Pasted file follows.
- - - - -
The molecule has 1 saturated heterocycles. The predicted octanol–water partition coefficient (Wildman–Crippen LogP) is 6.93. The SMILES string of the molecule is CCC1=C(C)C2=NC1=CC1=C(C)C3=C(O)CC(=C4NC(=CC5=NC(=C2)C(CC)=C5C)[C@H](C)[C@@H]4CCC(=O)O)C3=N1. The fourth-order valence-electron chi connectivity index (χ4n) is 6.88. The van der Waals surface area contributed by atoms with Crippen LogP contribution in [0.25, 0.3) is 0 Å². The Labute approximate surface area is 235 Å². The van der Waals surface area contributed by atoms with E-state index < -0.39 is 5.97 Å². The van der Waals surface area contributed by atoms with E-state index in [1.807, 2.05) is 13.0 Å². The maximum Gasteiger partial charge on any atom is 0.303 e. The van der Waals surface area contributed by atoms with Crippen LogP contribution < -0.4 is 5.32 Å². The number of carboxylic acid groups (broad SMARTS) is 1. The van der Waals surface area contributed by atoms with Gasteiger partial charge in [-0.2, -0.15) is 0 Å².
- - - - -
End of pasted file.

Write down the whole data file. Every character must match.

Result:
The molecule has 1 saturated heterocycles. The predicted octanol–water partition coefficient (Wildman–Crippen LogP) is 6.93. The SMILES string of the molecule is CCC1=C(C)C2=NC1=CC1=C(C)C3=C(O)CC(=C4NC(=CC5=NC(=C2)C(CC)=C5C)[C@H](C)[C@@H]4CCC(=O)O)C3=N1. The fourth-order valence-electron chi connectivity index (χ4n) is 6.88. The van der Waals surface area contributed by atoms with Crippen LogP contribution in [0.25, 0.3) is 0 Å². The Labute approximate surface area is 235 Å². The van der Waals surface area contributed by atoms with E-state index < -0.39 is 5.97 Å². The van der Waals surface area contributed by atoms with E-state index in [1.807, 2.05) is 13.0 Å². The maximum Gasteiger partial charge on any atom is 0.303 e. The van der Waals surface area contributed by atoms with Crippen LogP contribution < -0.4 is 5.32 Å². The number of carboxylic acid groups (broad SMARTS) is 1. The van der Waals surface area contributed by atoms with Gasteiger partial charge in [-0.2, -0.15) is 0 Å².